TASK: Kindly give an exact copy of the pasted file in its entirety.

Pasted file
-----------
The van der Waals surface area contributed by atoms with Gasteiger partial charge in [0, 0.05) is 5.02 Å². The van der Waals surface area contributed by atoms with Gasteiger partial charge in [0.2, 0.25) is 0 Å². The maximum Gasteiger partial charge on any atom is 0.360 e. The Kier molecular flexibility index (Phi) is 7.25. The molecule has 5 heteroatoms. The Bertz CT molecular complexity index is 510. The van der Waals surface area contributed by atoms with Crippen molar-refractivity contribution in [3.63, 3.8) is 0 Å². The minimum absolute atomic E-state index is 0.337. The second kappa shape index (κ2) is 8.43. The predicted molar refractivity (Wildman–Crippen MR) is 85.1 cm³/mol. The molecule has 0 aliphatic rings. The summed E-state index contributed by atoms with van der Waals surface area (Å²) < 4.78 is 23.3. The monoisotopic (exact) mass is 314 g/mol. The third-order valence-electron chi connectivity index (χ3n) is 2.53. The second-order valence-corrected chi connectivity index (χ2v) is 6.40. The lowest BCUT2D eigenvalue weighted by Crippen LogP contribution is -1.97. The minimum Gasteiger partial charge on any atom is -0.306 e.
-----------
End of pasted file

The van der Waals surface area contributed by atoms with Gasteiger partial charge in [0, 0.05) is 5.02 Å². The van der Waals surface area contributed by atoms with Gasteiger partial charge in [0.2, 0.25) is 0 Å². The maximum Gasteiger partial charge on any atom is 0.360 e. The Kier molecular flexibility index (Phi) is 7.25. The molecule has 5 heteroatoms. The Bertz CT molecular complexity index is 510. The van der Waals surface area contributed by atoms with Crippen molar-refractivity contribution in [3.63, 3.8) is 0 Å². The minimum absolute atomic E-state index is 0.337. The second kappa shape index (κ2) is 8.43. The predicted molar refractivity (Wildman–Crippen MR) is 85.1 cm³/mol. The molecule has 0 aliphatic rings. The summed E-state index contributed by atoms with van der Waals surface area (Å²) < 4.78 is 23.3. The monoisotopic (exact) mass is 314 g/mol. The third-order valence-electron chi connectivity index (χ3n) is 2.53. The second-order valence-corrected chi connectivity index (χ2v) is 6.40. The lowest BCUT2D eigenvalue weighted by Crippen LogP contribution is -1.97. The minimum Gasteiger partial charge on any atom is -0.306 e.